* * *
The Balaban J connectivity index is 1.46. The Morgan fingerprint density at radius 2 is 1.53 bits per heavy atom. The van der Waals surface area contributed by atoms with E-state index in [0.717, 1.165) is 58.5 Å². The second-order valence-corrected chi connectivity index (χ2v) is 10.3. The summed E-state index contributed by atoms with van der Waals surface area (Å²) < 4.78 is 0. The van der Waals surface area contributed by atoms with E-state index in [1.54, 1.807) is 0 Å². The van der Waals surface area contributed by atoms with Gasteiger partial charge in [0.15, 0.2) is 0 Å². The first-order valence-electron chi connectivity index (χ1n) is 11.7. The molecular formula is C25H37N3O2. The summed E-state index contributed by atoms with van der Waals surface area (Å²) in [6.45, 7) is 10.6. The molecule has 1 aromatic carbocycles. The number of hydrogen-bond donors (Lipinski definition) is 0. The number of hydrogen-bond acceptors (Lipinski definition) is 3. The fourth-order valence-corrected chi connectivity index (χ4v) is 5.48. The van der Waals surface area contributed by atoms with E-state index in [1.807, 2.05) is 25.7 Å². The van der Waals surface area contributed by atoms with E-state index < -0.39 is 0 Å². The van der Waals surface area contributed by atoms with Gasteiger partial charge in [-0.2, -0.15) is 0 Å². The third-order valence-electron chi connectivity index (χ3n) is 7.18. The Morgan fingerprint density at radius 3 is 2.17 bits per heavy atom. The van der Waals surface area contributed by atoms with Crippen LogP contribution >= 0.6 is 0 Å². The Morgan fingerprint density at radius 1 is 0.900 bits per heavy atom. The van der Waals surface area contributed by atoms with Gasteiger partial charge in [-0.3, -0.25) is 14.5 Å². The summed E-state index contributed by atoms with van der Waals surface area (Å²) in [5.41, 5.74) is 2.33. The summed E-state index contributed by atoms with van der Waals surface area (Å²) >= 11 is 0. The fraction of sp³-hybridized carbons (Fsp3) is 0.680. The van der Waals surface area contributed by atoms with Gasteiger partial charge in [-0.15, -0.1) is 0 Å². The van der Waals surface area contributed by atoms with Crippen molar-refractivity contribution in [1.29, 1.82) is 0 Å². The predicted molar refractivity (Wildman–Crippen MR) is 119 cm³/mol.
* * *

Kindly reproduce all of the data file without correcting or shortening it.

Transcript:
The Balaban J connectivity index is 1.46. The Morgan fingerprint density at radius 2 is 1.53 bits per heavy atom. The van der Waals surface area contributed by atoms with E-state index in [0.717, 1.165) is 58.5 Å². The second-order valence-corrected chi connectivity index (χ2v) is 10.3. The summed E-state index contributed by atoms with van der Waals surface area (Å²) < 4.78 is 0. The van der Waals surface area contributed by atoms with E-state index in [1.54, 1.807) is 0 Å². The van der Waals surface area contributed by atoms with Gasteiger partial charge in [0.15, 0.2) is 0 Å². The first-order valence-electron chi connectivity index (χ1n) is 11.7. The molecular formula is C25H37N3O2. The summed E-state index contributed by atoms with van der Waals surface area (Å²) in [6.45, 7) is 10.6. The molecule has 1 aromatic carbocycles. The number of hydrogen-bond donors (Lipinski definition) is 0. The number of hydrogen-bond acceptors (Lipinski definition) is 3. The fourth-order valence-corrected chi connectivity index (χ4v) is 5.48. The van der Waals surface area contributed by atoms with E-state index in [1.807, 2.05) is 25.7 Å². The van der Waals surface area contributed by atoms with E-state index < -0.39 is 0 Å². The van der Waals surface area contributed by atoms with Gasteiger partial charge in [-0.2, -0.15) is 0 Å². The third-order valence-electron chi connectivity index (χ3n) is 7.18. The Morgan fingerprint density at radius 3 is 2.17 bits per heavy atom. The van der Waals surface area contributed by atoms with Crippen LogP contribution >= 0.6 is 0 Å². The Morgan fingerprint density at radius 1 is 0.900 bits per heavy atom. The van der Waals surface area contributed by atoms with Gasteiger partial charge in [-0.3, -0.25) is 14.5 Å². The summed E-state index contributed by atoms with van der Waals surface area (Å²) in [5.41, 5.74) is 2.33. The summed E-state index contributed by atoms with van der Waals surface area (Å²) >= 11 is 0. The fraction of sp³-hybridized carbons (Fsp3) is 0.680. The van der Waals surface area contributed by atoms with Gasteiger partial charge in [-0.15, -0.1) is 0 Å². The van der Waals surface area contributed by atoms with Crippen molar-refractivity contribution in [1.29, 1.82) is 0 Å². The predicted molar refractivity (Wildman–Crippen MR) is 119 cm³/mol.